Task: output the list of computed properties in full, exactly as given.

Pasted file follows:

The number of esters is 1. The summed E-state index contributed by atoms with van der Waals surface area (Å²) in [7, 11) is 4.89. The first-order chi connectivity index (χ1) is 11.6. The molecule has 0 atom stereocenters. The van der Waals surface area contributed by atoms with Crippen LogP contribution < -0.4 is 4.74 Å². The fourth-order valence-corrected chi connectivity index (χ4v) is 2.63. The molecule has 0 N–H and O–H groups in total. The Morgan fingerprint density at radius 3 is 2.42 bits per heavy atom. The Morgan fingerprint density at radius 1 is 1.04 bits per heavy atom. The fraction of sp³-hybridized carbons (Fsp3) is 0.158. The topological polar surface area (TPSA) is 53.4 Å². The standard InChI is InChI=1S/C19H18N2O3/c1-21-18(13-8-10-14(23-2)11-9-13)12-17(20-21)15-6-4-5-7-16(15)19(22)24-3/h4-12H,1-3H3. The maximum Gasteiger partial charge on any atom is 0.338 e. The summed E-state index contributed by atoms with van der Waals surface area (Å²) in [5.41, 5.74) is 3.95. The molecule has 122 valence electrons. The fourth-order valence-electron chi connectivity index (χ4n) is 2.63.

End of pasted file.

The number of esters is 1. The summed E-state index contributed by atoms with van der Waals surface area (Å²) in [7, 11) is 4.89. The first-order chi connectivity index (χ1) is 11.6. The molecule has 0 atom stereocenters. The van der Waals surface area contributed by atoms with Crippen LogP contribution < -0.4 is 4.74 Å². The fourth-order valence-corrected chi connectivity index (χ4v) is 2.63. The molecule has 0 N–H and O–H groups in total. The Morgan fingerprint density at radius 3 is 2.42 bits per heavy atom. The Morgan fingerprint density at radius 1 is 1.04 bits per heavy atom. The fraction of sp³-hybridized carbons (Fsp3) is 0.158. The topological polar surface area (TPSA) is 53.4 Å². The standard InChI is InChI=1S/C19H18N2O3/c1-21-18(13-8-10-14(23-2)11-9-13)12-17(20-21)15-6-4-5-7-16(15)19(22)24-3/h4-12H,1-3H3. The maximum Gasteiger partial charge on any atom is 0.338 e. The summed E-state index contributed by atoms with van der Waals surface area (Å²) in [5.41, 5.74) is 3.95. The molecule has 122 valence electrons. The fourth-order valence-electron chi connectivity index (χ4n) is 2.63.